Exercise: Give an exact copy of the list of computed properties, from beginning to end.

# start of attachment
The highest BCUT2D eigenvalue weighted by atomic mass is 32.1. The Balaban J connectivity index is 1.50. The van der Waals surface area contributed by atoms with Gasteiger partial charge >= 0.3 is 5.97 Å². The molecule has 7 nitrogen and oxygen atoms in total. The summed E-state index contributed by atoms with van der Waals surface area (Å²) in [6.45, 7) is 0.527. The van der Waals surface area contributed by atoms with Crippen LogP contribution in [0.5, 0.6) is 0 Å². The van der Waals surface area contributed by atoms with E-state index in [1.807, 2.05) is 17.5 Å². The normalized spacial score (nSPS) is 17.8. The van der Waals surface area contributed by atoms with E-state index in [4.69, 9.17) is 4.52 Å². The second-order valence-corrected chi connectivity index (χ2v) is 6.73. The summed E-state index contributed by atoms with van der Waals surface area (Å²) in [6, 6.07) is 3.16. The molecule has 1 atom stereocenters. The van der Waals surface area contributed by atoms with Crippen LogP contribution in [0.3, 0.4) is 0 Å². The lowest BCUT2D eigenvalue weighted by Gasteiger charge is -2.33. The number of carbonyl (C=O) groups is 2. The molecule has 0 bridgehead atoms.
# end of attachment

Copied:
The highest BCUT2D eigenvalue weighted by atomic mass is 32.1. The Balaban J connectivity index is 1.50. The van der Waals surface area contributed by atoms with Gasteiger partial charge >= 0.3 is 5.97 Å². The molecule has 7 nitrogen and oxygen atoms in total. The summed E-state index contributed by atoms with van der Waals surface area (Å²) in [6.45, 7) is 0.527. The van der Waals surface area contributed by atoms with Crippen LogP contribution in [0.5, 0.6) is 0 Å². The van der Waals surface area contributed by atoms with E-state index in [1.807, 2.05) is 17.5 Å². The normalized spacial score (nSPS) is 17.8. The van der Waals surface area contributed by atoms with E-state index in [4.69, 9.17) is 4.52 Å². The second-order valence-corrected chi connectivity index (χ2v) is 6.73. The summed E-state index contributed by atoms with van der Waals surface area (Å²) in [6, 6.07) is 3.16. The molecule has 1 atom stereocenters. The van der Waals surface area contributed by atoms with Crippen LogP contribution in [0.3, 0.4) is 0 Å². The lowest BCUT2D eigenvalue weighted by Gasteiger charge is -2.33. The number of carbonyl (C=O) groups is 2. The molecule has 0 bridgehead atoms.